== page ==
obesity rates and the economy

21 01 2010

There was an article in the news this month stating that obesity rates have leveled off.  The article goes on to say “there’s little reason to cheer”, because we might have reached a maximum level of tubbiness.  That is, most Americans are already overweight, so it stands to reason that less people are becoming overweight.  The news headline sounds good, but it doesn’t necessarily mean Americans are getting healthier.

This all depends on perspective (and/or “spin”).  I learned this from watching the news.  See, this whole thing parallels the job market.  President Barack Obama said this month that the labor market is headed in the right direction.  That’s despite another 85,000 net jobs being lost in December 2009.  (By “net jobs” I mean how many were lost after subtracting the new jobs created.)  That means unemployment is still going up.  Yet Obama says it’s getting better because less jobs were lost last month than in most previous months.  See, it’s slowing down.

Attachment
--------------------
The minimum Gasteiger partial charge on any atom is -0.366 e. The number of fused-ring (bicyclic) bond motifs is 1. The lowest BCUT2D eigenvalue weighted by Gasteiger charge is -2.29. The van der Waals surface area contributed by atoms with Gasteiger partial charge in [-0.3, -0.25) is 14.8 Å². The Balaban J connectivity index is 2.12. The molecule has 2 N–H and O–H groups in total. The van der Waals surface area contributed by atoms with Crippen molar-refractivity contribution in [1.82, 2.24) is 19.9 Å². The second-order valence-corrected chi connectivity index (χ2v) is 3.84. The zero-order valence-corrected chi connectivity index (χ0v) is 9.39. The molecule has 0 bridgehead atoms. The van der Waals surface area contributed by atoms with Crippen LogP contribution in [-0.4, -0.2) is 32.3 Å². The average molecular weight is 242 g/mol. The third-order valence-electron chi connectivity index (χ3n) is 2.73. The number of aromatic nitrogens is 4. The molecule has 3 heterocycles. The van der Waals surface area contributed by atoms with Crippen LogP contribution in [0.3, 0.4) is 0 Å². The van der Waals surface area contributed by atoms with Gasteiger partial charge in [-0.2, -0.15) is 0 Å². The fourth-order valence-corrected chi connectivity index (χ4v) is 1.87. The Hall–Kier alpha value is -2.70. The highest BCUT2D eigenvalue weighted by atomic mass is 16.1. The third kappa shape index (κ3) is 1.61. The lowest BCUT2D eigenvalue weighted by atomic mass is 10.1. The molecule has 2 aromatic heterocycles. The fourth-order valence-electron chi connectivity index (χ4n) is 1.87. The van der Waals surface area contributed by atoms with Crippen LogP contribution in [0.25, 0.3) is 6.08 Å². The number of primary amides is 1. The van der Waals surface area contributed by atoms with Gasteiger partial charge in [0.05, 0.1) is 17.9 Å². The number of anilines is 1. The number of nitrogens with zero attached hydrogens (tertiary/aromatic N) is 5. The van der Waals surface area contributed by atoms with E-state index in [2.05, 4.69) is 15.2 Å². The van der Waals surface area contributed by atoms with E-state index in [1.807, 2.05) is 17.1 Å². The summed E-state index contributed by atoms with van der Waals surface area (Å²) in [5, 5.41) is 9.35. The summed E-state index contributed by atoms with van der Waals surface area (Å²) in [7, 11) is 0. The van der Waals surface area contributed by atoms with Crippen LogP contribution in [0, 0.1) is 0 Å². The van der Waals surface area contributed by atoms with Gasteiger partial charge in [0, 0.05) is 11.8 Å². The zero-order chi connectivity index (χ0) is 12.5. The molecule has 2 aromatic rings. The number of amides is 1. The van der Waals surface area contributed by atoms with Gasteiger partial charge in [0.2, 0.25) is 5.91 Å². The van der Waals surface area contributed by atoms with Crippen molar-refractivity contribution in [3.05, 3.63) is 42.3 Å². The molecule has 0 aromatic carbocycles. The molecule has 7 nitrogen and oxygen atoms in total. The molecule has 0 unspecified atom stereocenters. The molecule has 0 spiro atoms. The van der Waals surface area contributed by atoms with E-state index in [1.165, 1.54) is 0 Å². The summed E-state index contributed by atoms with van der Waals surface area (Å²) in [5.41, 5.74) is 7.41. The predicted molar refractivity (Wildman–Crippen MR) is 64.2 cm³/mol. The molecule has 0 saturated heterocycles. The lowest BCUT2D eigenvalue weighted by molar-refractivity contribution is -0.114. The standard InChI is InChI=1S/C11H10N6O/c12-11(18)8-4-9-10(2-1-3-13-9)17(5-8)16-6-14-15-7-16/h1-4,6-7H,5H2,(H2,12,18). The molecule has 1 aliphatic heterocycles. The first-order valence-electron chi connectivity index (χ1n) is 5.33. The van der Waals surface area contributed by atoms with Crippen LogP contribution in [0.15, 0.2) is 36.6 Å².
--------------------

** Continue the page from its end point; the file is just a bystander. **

Of course, the alternate perception (which Obama conveniently ignores in his public statements) is that there will be less jobs lost now because businesses can stand to layoff only so many people and stay in business.   So it has to slowdown.  Just like obesity rates have to slowdown.

(BTW, I realize both issues are more complicated than that.  I’m just making a point.  Both headlines sound good, and the data as presented sounds like things are getting better, and maybe they somewhat are, but they’re also still getting worse.  Perspective plays a large role in how news is presented, and we aren’t always getting a balanced perspective.)




2 responses

21 01 2010

I get your point. It’s all about perspective.

25 01 2010

Another employment/unemployment number that isn’t often mentioned is the fact that 6-9% of actual unemployed people no longer qualify for unemployment benefits and have basically given up looking for jobs and are living off the government welfare programs. If these are added into the national unemployment rate which is around 10%, the real unemployment rate is 16-19% because the jobless numbers we’re given are the number of people receiving unemployment benefits. It’s actually worse than anyone’s saying. As Rush Limbaugh says, “How’s that hope and change working for ya?”.

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